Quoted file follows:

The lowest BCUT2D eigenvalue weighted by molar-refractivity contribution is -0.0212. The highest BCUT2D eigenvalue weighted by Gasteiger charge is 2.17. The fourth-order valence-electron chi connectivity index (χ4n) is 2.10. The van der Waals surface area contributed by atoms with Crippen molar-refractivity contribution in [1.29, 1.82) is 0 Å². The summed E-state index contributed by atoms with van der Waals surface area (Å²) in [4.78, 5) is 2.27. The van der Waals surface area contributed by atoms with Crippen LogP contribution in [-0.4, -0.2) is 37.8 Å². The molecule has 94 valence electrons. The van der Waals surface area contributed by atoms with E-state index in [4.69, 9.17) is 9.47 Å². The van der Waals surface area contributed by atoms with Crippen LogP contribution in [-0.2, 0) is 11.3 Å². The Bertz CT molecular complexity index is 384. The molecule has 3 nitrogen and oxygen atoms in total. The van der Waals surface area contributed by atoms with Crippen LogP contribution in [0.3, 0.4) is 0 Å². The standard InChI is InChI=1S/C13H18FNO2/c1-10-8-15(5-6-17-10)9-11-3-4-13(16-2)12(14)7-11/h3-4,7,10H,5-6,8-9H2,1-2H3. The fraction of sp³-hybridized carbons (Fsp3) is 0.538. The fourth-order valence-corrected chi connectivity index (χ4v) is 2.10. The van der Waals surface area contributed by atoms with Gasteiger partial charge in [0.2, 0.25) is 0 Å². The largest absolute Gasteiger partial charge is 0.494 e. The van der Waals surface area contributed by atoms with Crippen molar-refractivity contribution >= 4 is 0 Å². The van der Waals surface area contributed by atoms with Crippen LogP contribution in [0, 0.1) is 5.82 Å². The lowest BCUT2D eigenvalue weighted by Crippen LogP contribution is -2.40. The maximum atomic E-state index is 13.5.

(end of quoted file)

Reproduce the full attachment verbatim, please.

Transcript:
The lowest BCUT2D eigenvalue weighted by molar-refractivity contribution is -0.0212. The highest BCUT2D eigenvalue weighted by Gasteiger charge is 2.17. The fourth-order valence-electron chi connectivity index (χ4n) is 2.10. The van der Waals surface area contributed by atoms with Crippen molar-refractivity contribution in [1.29, 1.82) is 0 Å². The summed E-state index contributed by atoms with van der Waals surface area (Å²) in [4.78, 5) is 2.27. The van der Waals surface area contributed by atoms with Crippen LogP contribution in [-0.4, -0.2) is 37.8 Å². The molecule has 94 valence electrons. The van der Waals surface area contributed by atoms with E-state index in [4.69, 9.17) is 9.47 Å². The van der Waals surface area contributed by atoms with Crippen LogP contribution in [-0.2, 0) is 11.3 Å². The Bertz CT molecular complexity index is 384. The molecule has 3 nitrogen and oxygen atoms in total. The van der Waals surface area contributed by atoms with Crippen LogP contribution in [0.3, 0.4) is 0 Å². The standard InChI is InChI=1S/C13H18FNO2/c1-10-8-15(5-6-17-10)9-11-3-4-13(16-2)12(14)7-11/h3-4,7,10H,5-6,8-9H2,1-2H3. The fraction of sp³-hybridized carbons (Fsp3) is 0.538. The fourth-order valence-corrected chi connectivity index (χ4v) is 2.10. The van der Waals surface area contributed by atoms with Gasteiger partial charge in [0.2, 0.25) is 0 Å². The largest absolute Gasteiger partial charge is 0.494 e. The van der Waals surface area contributed by atoms with Crippen molar-refractivity contribution >= 4 is 0 Å². The van der Waals surface area contributed by atoms with Crippen LogP contribution in [0, 0.1) is 5.82 Å². The lowest BCUT2D eigenvalue weighted by Crippen LogP contribution is -2.40. The maximum atomic E-state index is 13.5.